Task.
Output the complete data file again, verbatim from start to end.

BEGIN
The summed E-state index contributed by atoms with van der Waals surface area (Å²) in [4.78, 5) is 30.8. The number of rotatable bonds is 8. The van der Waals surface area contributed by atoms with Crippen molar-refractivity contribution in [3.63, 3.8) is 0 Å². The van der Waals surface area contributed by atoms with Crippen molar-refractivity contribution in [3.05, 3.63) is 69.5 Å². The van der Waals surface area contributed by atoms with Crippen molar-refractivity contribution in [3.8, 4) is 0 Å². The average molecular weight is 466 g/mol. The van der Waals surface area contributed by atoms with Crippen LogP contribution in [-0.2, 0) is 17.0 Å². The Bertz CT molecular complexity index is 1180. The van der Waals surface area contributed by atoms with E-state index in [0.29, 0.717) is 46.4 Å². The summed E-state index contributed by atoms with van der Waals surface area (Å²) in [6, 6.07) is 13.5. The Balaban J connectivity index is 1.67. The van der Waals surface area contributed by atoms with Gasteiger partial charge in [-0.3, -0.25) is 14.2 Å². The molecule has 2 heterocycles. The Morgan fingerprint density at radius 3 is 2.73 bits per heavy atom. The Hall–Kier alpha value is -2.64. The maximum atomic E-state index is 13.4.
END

The summed E-state index contributed by atoms with van der Waals surface area (Å²) in [4.78, 5) is 30.8. The number of rotatable bonds is 8. The van der Waals surface area contributed by atoms with Crippen molar-refractivity contribution in [3.63, 3.8) is 0 Å². The van der Waals surface area contributed by atoms with Crippen molar-refractivity contribution in [3.05, 3.63) is 69.5 Å². The van der Waals surface area contributed by atoms with Crippen molar-refractivity contribution in [3.8, 4) is 0 Å². The average molecular weight is 466 g/mol. The van der Waals surface area contributed by atoms with Crippen LogP contribution in [-0.2, 0) is 17.0 Å². The Bertz CT molecular complexity index is 1180. The van der Waals surface area contributed by atoms with E-state index in [0.29, 0.717) is 46.4 Å². The summed E-state index contributed by atoms with van der Waals surface area (Å²) in [6, 6.07) is 13.5. The Balaban J connectivity index is 1.67. The van der Waals surface area contributed by atoms with Gasteiger partial charge in [-0.3, -0.25) is 14.2 Å². The molecule has 2 heterocycles. The Morgan fingerprint density at radius 3 is 2.73 bits per heavy atom. The Hall–Kier alpha value is -2.64. The maximum atomic E-state index is 13.4.